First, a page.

Light line SPP C Analyte flow ω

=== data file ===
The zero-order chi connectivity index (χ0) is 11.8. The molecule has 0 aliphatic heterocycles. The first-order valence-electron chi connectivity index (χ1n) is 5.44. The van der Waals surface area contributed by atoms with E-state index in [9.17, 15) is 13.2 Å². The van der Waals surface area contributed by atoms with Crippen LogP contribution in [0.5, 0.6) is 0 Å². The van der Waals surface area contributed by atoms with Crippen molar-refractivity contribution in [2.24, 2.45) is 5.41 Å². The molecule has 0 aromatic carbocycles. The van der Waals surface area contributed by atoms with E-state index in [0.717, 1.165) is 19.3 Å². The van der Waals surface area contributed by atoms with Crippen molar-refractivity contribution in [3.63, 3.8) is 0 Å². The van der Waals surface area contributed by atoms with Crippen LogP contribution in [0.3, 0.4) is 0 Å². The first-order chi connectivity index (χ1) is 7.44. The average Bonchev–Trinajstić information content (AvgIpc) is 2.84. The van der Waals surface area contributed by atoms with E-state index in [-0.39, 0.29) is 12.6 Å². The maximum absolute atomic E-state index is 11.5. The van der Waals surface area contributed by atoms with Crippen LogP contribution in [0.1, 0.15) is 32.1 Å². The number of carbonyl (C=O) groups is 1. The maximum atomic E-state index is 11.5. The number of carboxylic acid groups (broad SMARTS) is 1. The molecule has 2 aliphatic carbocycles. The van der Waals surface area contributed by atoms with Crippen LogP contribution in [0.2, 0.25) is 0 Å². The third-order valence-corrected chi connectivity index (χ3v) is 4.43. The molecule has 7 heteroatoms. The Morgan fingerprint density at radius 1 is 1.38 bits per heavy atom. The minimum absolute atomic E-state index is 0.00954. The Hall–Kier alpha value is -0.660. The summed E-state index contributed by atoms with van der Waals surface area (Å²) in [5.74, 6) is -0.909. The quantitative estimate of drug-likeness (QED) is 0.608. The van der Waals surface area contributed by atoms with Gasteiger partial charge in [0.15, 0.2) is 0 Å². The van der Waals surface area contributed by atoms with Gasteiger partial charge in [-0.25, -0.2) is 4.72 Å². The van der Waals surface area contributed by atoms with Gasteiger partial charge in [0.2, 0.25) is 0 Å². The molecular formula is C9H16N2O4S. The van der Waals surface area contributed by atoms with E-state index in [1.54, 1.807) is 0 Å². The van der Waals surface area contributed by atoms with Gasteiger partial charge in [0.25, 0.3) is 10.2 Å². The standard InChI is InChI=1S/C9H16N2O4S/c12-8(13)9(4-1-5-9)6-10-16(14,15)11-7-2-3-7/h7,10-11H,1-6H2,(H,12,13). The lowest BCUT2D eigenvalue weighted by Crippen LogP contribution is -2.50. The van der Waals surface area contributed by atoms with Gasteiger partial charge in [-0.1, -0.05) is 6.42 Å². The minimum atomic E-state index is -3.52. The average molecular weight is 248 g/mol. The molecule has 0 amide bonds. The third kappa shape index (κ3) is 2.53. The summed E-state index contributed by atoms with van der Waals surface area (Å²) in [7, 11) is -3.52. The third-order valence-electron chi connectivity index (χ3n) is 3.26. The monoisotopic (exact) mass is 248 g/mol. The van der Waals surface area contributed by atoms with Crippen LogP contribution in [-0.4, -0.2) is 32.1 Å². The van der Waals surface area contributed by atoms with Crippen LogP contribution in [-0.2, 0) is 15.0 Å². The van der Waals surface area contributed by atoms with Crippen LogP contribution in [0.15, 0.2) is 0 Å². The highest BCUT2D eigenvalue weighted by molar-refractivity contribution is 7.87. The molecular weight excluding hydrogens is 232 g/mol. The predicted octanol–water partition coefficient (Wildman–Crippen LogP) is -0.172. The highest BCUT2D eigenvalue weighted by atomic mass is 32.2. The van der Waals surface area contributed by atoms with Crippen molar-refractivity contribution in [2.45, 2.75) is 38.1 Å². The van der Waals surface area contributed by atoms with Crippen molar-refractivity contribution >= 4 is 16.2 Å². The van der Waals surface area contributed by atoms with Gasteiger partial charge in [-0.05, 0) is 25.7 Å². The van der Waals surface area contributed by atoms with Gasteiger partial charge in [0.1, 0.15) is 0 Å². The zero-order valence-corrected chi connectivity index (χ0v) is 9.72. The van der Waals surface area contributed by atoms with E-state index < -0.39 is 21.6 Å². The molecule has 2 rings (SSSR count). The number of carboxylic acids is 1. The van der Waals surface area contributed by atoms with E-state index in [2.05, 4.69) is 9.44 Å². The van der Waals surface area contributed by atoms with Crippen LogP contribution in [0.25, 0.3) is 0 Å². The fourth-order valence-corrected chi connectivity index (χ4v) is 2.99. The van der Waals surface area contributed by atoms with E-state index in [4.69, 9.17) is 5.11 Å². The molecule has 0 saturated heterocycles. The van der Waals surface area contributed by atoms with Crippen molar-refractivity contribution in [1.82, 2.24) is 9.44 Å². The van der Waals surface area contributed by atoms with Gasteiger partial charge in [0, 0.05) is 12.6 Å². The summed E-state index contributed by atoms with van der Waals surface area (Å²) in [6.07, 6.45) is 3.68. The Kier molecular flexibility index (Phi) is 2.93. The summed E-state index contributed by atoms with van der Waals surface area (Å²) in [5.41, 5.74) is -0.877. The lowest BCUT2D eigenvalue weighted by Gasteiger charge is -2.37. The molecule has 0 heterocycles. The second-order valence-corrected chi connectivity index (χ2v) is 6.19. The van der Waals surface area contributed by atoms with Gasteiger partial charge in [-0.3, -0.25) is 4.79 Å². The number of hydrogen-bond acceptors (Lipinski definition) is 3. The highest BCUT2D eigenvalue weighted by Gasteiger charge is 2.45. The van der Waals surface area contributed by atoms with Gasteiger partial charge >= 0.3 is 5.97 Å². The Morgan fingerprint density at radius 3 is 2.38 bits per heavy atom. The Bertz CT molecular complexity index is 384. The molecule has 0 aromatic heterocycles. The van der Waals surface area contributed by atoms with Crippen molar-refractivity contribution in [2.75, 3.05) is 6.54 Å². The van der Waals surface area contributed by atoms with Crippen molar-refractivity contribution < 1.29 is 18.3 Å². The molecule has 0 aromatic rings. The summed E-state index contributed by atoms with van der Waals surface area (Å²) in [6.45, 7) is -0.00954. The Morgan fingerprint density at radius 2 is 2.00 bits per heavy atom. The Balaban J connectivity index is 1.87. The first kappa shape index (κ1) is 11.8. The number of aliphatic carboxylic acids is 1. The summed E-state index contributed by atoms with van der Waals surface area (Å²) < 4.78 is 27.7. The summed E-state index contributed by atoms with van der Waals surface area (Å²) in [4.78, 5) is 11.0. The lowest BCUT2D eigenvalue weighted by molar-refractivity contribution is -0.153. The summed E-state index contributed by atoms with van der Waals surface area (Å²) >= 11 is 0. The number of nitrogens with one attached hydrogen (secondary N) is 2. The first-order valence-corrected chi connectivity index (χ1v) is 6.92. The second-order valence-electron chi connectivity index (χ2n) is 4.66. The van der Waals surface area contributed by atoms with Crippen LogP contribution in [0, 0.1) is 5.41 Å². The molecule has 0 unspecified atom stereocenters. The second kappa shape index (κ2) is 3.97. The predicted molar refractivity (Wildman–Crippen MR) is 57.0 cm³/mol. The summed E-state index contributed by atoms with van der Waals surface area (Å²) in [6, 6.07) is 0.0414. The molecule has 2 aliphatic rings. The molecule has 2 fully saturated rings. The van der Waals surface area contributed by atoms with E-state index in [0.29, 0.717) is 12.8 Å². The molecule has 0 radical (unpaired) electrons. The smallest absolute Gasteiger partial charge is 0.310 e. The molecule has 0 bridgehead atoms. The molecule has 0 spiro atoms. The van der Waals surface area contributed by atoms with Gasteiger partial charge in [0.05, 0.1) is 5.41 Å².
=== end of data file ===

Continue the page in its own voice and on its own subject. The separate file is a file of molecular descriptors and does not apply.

kSP Change in SPR signal 1/2 ω εε k = md (1) SP c εε+ Time md Figure 1 (A) Excitation of surface plasmons by the attenuated total where kSP is the component of the wave vector parallel to reflection (ATR) method in the so-called Kretschmann configuration; the interface, c is the speed of light in a vacuum, and εm and (B) illustration of angular modulation as the refractive index of the sensed dielectric changes from n (solid line) to n+Δn (dashed line); εd are the dielectric constants of the metal and dielectric, respectively. To allow optical excitation of surface plas- (C) SPR sensorgram angle change can be monitored as a function of time. mons, as kSP is outside the light cone, the SPP wave cannot be directly excited from the far field by a plane wave, and the wave vector of the incident light must be increased. Physically, this can be achieved by passing the light wave Many approaches have been explored to improve through an optically denser medium in the attenuated the LOD of propagating SPR such as the use of fluores- total reflection (ATR) configuration (Figure 1A). The suffi- cence (Yu et al. 2004), modification of the sensor chip ciently thin metal film allows some of the incident light to with metallic particles (Lyon et al. 1998), or performing be transmitted through the metal-air boundary, where the a labeled assay using large particles (He et al. 2000). surface plasmon is excited. Prism-based angular modula- Among these, the use of gold nanoparticles (Au NPs) has tion with a conventional SPR structure consisting of a high attracted significant attention. Unlike propagating plas- refractive index prism and a thin metallic layer (typi- mons supported on a bulk metal surface, nanoparticles’ cally around 50 nm of gold) has become the most com- plasmons are quantized electron oscillations confined to monly used configuration in SPR sensing technology and nanoscale volumes, which provide a means for manipu- is commercialized by several companies. lating light- interactions while circumventing the The excitation of surface plasmons is characterized by diffraction limit. Although Mie’s theory of light scatter- a dip in the angular spectrum of the reflected light at the ing and absorption by gold nanospheres was reported angle of resonance (Figure 1B). The promising potential of more than a century ago (Mie 1908), it is only recently SPR sensors lies in the high sensitivity of the position and that improved computational approaches and theoretical shape of the SPR dip to a change in the refractive index of developments have allowed the mapping of plasmon reso- the dielectric layer or formation of a nanoscale-thick film nances in more complex nanoparticles and assemblies. In (Wijaya et al. 2011, Szunerits et al. 2012, 2013). particular, a new theoretical approach known as plasmon While this technique has proven to be a robust tool hybridization theory (Prodan et al. 2003) draws on the and is now used in research as well in industrial laborato- parallels between the behavior of plasmons in assemblies ries, much effort is still invested to improve SPR, especially of metallic nanoparticles and that of electrons in quantum with respect to sensitivity in the detection of low molecu- molecular orbitals. This theory predicts that the plasmons lar weight analytes. Low molecular analytes ( < 1000 Da) on neighboring metallic nanostructures interact, mix, and are more difficult to quantify by SPR than larger ones hybridize just like the electronic wave functions of simple (Mann et al. 1998). atomic and molecular orbitals. A critical prerequisite for S. Szunerits et al.: Impact of gold nanoparticles for ultrasensitive SPR sensing 155 the use of these materials is the production of high-quality in the collective oscillation of electrons, termed localized metallic nanoparticles with tunable size and controllable surface plasmon (LSP) (Figure 2A) (Szunerits and Bouk- shape to tailor their distinct plasmonic signatures. This herroub 2012, Akjouj et al. 2013). The LSP has two major can be achieved through wet chemical synthesis tech- effects. The electrical fields near the ’s surface are niques, in which careful optimization of synthesis condi- greatly enhanced, and the particle’s optical extinction tions allows rational control over the nanoparticles’ size displays a maximum at the plasmon resonance frequency, and morphology (Pèrez-Juste et al. 2005, Xia et al. 2009). occurring in the visible wavelength for noble metal parti- Before illustrating the examples of Au NP-enhanced SPR cles (Figure 2B). Gold nanoparticles are the most widely sensing, the synthetic aspects of gold nanostructures and used ones as they are chemically stable and resistant to the way they enhance the SPR signal will be discussed in surface oxidation. more details. Numerous preparation methods for Au NPs have been reported, including both top-down and bottom-up approaches (Daniel and Astruc 2009, Mayer and Hafner 2011, Saha et al. 2012). They allow to form gold nanostruc- Interest of gold nanoparticles for tures of different sizes, shapes, and composition. The signal enhancement effect of the metallic nanoparticles’ shape on LSPR can be assessed using a boundary integral method. Shape varia- The bright of metal nanoparticles have attracted tions change not only the eigenvalues but also their cou- considerable interest right since historical times, where pling weights to the electromagnetic field. Thus, rather they have been used as decorative pigments in stained small changes in the shape may induce large variations glass windows. Their tuneable optical properties and their of the coupling weights. It has been found that shape addressability via spectroscopic techniques (UV/Vis, dark changes that bring volume variations > 12% induce struc- field microscopy, etc.) have made metal nanoparticles of tural changes in the extinction spectrum of metallic nano- particular interest for SPR signal enhancement. The excep- particles. Also, the largest variations in eigenvalues and tional optical properties of gold and silver nanostructures their coupling weights are encountered by shape changes result from the participation of the particle’s free electrons along the smallest cross-sections of nanoparticles.